Amazon's Kindle Fire tablet launch in late September marks the beginning of a new battle for dominance in the tablet market. It's no secret that Apple is the runaway leader in this market with the iPad having a headstart in what has proved to be a lucrative market for popular gadgets. Young and hippy professionals are the target for this market and they have proven to be the driving force for tablets.
However, with Apple enjoying the lion's share of the market and the rest of the competition seemingly resigned to playing second fiddle, there has been a lack of new entrants with the result of shortage in innovativeness and creativity. Amazon's entrance into the fray is meant to fix just that.
With a cost plan that is more than half the price of Apple's iPad, Amazon's strategy is bound to slice of the tablet market for the Seattle, Washington-based firm. The 7 inch tablet brings Amazon's digital content into a simple gadget format-a strategy that the iPad's competitors cannot match. Nokia, Samsung and Motorola are all in the tablet market but Apple is currently leading the way with 80% of the market.
Amazon is a market leader in e-commerce and CEO, Jeff Bezos hopes to harness this competitive advantage for the Kindle Fire.
At $199, Fire is bound to burn off some part of the competition and especially the iPad which has been retailing at $499 in the US. Pre-orders for the November 15 US shipments are currently ongoing. There's still no word on the worldwide release.
On the technical side, the Kindle Fire runs on a modified version of Google Inc.'s Android operating system-developed without Google's blessing but a good improvement nonetheless. This enables a friendly and easy-to-use interface that ties the device to its large content of videos, books, magazines and the most recent introduction-music.
Amazon's digital content currently boasts of 18 million movies, books, shows and magazines. The view is enhanced by the 16 million colors interface in high resolution that brings out the verve in the glossy magazines and books.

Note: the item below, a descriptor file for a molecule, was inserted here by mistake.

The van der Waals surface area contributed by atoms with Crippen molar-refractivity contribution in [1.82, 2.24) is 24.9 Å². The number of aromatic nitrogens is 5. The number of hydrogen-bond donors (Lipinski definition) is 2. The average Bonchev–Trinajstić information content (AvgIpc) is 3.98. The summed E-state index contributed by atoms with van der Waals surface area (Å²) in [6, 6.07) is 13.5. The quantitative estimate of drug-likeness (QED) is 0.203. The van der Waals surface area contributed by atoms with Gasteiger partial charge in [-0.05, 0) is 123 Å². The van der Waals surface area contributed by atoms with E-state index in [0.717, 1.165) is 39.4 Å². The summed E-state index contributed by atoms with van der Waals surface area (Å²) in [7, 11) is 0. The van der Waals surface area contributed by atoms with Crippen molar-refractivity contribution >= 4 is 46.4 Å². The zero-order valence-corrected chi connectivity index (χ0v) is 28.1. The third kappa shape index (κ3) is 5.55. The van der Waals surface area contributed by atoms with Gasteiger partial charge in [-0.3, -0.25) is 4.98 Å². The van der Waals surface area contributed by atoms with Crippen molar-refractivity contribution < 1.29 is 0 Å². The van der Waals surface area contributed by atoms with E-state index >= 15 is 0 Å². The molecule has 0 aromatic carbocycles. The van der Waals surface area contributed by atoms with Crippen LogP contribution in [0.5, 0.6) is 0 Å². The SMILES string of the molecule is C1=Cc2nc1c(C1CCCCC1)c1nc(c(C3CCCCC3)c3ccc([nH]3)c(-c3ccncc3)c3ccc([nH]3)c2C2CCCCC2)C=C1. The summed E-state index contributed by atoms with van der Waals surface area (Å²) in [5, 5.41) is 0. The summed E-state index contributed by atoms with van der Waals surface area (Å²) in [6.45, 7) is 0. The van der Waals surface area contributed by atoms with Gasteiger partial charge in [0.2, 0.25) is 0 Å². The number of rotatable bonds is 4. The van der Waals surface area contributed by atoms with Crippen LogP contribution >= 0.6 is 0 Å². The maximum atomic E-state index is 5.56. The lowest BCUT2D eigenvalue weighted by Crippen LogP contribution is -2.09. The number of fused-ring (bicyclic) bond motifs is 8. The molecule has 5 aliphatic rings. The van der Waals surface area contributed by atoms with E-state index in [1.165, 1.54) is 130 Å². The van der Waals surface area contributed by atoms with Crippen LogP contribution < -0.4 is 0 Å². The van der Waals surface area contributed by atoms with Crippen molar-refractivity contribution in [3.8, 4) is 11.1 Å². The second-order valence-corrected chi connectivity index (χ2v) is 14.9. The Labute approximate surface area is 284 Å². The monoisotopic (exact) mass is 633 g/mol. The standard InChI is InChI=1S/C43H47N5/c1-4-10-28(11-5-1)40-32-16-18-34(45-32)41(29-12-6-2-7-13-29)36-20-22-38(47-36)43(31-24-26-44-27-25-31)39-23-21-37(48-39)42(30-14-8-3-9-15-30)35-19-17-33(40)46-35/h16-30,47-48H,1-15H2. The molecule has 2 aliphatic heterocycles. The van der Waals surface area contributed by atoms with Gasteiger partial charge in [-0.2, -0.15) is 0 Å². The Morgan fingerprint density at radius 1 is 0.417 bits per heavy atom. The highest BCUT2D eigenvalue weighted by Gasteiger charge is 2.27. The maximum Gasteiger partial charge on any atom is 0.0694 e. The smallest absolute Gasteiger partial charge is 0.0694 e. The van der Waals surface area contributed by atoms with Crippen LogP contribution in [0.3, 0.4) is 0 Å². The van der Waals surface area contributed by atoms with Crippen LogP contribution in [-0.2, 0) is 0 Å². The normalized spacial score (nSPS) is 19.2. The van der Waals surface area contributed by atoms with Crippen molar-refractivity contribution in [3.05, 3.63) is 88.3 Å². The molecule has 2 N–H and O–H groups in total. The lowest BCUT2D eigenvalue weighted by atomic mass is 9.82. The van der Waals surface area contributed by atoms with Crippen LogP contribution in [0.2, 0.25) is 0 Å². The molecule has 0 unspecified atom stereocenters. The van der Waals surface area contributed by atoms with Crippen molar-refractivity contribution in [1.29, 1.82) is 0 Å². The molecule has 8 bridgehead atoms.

Over 100,000 movies and shows are available for downloading and streaming. In addition, Amazon Prime members are allowed a free 1-month trial to stream 10000 movies and TV shows.
Kindle Fire is run by a state-of-the-art dual core processor that enables enhanced performance allowing the user to stream, download and browse while at the same time enjoying a story on an e-book.
Amazon Silk, the web browser, uses cloud computing to enable enhanced computing power to deliver movies and other content to the device with super speeds utilizing Amazon's worldwide system of high-speed servers.
The only key missing features in the gadget are the camera, microphone and 3G capability but the gadget has been rated to be a prelude to a more sophisticated tablet to be released by Amazon in 2012 to counter the iPad on more fronts.
Sarah Rotman Epps, a financial analyst from Massachusetts-based firm, Forrester Research says Amazon is way ahead of competitors in terms of cloud services and that's what customers want more that the hardware.